The Manipulative-and-Disruptive Edition Sunday, November 11, 2018

Do Your Children’s Apps Give Them The Hard Sell?, by Stuart Dredge, The Guardian

Pop-up advertising designed to be hard to close; in-game characters showing disapproval if you don’t make in-app purchases; ads with Donald Trump pressing a “nuke” button. None of these things should be appearing in children’s apps, but they were all found by researchers at the University of Michigan Medical School in a recent study of 135 apps “marketed to or played by” children under five years old.

It’s a long way from 2010, shortly after Apple’s iPad launched, when dozens of children’s app developers sprang up, hoping to meet the anticipated demand from parents for high-quality, educational and entertaining apps. Which they’d happily pay for.

How did we get from there to here? Some 129 of the apps tested by the Michigan researchers featured advertising, including “high rates of mobile advertising through manipulative and disruptive methods”.

Where To Cry In An Open Office, by Jiji Lee, New York Times

Your company designed an open office space to break barriers and encourage interaction, but that makes it much harder to sob over a spreadsheet. Here are the best places to cry without your co-workers interrupting you.

What Is The iPad Mini's Role In iPad Lineup?, by Bradley Chambers, 9to5Mac

The iPad mini, while not appreciated by some, is one of my favorite iPads in the lineup. It’s extremely portable, easy to hold in one hand, but still provides the same experience you’re used to when using an iPad.

The Problem Behind A Viral Video Of A Persistent Baby Bear, by Ed Yong, The Atlantic

The cub’s exploits were equal parts GIF, nature documentary, and motivational poster. It had all the elements of an incredible story: the most adorable of protagonists, rising and falling action (literally), and a happy ending. It was a tale of tenacity in the face of adversity, triumph against the odds.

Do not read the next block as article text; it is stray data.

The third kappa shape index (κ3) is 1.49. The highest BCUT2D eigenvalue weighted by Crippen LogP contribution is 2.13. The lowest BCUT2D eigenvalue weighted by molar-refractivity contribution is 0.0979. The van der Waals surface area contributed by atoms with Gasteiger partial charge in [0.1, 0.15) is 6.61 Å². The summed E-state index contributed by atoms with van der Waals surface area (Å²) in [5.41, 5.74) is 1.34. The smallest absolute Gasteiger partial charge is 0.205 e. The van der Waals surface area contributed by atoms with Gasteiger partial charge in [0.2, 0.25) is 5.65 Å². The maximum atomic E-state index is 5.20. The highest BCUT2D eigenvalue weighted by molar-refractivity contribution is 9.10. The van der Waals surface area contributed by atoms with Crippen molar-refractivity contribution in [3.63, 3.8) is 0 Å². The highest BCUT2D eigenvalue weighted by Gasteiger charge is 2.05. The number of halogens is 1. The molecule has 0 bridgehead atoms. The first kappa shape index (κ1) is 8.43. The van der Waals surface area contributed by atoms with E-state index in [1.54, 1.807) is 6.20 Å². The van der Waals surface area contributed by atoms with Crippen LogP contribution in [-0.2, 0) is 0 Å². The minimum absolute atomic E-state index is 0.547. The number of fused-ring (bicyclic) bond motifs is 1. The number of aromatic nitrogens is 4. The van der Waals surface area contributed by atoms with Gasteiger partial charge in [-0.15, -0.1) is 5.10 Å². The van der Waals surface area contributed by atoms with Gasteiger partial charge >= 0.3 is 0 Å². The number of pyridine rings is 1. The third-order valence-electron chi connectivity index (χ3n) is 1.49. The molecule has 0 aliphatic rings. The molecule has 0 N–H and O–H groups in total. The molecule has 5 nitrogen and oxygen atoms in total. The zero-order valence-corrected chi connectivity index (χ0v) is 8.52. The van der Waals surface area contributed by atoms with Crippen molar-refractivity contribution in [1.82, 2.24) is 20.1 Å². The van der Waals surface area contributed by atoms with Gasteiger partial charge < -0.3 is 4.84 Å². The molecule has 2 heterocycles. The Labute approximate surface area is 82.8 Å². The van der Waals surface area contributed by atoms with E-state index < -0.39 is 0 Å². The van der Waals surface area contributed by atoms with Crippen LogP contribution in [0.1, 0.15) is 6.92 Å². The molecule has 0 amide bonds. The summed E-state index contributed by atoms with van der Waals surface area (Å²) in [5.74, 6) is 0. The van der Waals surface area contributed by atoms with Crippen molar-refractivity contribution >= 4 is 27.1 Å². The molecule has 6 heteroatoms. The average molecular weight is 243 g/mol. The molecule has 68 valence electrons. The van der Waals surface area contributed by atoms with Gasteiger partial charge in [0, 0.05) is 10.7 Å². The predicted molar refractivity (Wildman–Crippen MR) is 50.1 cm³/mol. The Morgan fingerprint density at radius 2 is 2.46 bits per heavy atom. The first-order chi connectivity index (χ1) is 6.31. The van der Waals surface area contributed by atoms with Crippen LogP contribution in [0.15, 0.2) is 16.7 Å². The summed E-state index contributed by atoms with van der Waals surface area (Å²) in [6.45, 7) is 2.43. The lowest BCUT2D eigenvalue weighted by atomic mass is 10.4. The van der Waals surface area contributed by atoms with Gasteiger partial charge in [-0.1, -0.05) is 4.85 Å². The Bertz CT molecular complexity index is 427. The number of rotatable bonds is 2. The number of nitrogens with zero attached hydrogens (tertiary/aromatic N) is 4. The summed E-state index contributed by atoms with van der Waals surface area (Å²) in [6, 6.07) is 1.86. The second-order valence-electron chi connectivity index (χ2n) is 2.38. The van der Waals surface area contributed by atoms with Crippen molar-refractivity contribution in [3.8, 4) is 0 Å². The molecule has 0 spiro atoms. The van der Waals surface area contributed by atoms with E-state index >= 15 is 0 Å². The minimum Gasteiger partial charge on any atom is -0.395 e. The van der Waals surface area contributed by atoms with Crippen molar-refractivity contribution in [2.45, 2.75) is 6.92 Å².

But when biologists started watching the video, they saw a very different story.

The video, they say, was clearly captured by a drone. And in it, they saw the work of an irresponsible drone operator who, in trying to film the bears, drove them into a dangerous situation that almost cost the cub its life. “I found it really hard to watch,” says Sophie Gilbert, an ecologist at the University of Idaho who studies, among other things, how drones affect wildlife. “It showed a pretty stark lack of understanding from the drone operator of the effects that his actions were having on the bears.” (It wasn’t just scientists, either; several drone pilots were also dismayed by the footage.)

Bottom of the Page

Just finished reading The First Fifteen Lives of Harry August by Claire Noth, and French Exit by Patrick deWitt. Both are great interesting and wonderful reads. If you need a recommendation or two on what to read next, do try them.


Thanks for reading.